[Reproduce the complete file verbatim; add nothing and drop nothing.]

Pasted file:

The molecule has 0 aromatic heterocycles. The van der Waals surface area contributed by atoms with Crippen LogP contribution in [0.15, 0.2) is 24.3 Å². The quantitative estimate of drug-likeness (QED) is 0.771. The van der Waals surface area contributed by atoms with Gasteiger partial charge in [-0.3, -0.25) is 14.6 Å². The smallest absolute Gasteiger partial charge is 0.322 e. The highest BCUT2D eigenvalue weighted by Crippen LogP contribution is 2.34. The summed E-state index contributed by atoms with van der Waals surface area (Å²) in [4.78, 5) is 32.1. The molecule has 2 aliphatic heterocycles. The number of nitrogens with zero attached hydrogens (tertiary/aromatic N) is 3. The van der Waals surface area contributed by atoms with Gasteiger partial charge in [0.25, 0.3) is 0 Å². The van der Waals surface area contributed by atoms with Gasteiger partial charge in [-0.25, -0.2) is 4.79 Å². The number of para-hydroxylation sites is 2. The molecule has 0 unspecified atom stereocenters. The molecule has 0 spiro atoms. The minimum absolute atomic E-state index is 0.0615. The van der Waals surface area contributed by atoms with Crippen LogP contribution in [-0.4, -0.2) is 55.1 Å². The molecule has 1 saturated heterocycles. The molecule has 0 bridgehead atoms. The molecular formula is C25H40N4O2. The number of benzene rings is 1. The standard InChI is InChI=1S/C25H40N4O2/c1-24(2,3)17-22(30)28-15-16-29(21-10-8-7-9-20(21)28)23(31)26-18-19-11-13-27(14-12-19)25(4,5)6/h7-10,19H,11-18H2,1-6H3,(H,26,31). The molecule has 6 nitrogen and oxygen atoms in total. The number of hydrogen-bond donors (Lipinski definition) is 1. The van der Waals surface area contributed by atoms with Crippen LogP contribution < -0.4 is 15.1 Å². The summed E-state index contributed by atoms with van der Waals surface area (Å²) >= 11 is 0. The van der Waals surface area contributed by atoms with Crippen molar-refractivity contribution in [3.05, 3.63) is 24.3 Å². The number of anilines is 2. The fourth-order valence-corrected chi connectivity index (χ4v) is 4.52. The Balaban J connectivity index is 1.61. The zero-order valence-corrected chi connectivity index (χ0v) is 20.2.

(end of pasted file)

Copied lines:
The molecule has 0 aromatic heterocycles. The van der Waals surface area contributed by atoms with Crippen LogP contribution in [0.15, 0.2) is 24.3 Å². The quantitative estimate of drug-likeness (QED) is 0.771. The van der Waals surface area contributed by atoms with Gasteiger partial charge in [-0.3, -0.25) is 14.6 Å². The smallest absolute Gasteiger partial charge is 0.322 e. The highest BCUT2D eigenvalue weighted by Crippen LogP contribution is 2.34. The summed E-state index contributed by atoms with van der Waals surface area (Å²) in [4.78, 5) is 32.1. The molecule has 2 aliphatic heterocycles. The number of nitrogens with zero attached hydrogens (tertiary/aromatic N) is 3. The van der Waals surface area contributed by atoms with Gasteiger partial charge in [0.25, 0.3) is 0 Å². The van der Waals surface area contributed by atoms with Gasteiger partial charge in [-0.25, -0.2) is 4.79 Å². The number of para-hydroxylation sites is 2. The molecule has 0 unspecified atom stereocenters. The molecule has 0 spiro atoms. The minimum absolute atomic E-state index is 0.0615. The van der Waals surface area contributed by atoms with Crippen LogP contribution in [-0.4, -0.2) is 55.1 Å². The molecule has 1 saturated heterocycles. The molecule has 0 bridgehead atoms. The molecular formula is C25H40N4O2. The number of benzene rings is 1. The standard InChI is InChI=1S/C25H40N4O2/c1-24(2,3)17-22(30)28-15-16-29(21-10-8-7-9-20(21)28)23(31)26-18-19-11-13-27(14-12-19)25(4,5)6/h7-10,19H,11-18H2,1-6H3,(H,26,31). The molecule has 6 nitrogen and oxygen atoms in total. The number of hydrogen-bond donors (Lipinski definition) is 1. The van der Waals surface area contributed by atoms with Crippen LogP contribution < -0.4 is 15.1 Å². The summed E-state index contributed by atoms with van der Waals surface area (Å²) >= 11 is 0. The van der Waals surface area contributed by atoms with Crippen molar-refractivity contribution in [3.05, 3.63) is 24.3 Å². The number of anilines is 2. The fourth-order valence-corrected chi connectivity index (χ4v) is 4.52. The Balaban J connectivity index is 1.61. The zero-order valence-corrected chi connectivity index (χ0v) is 20.2.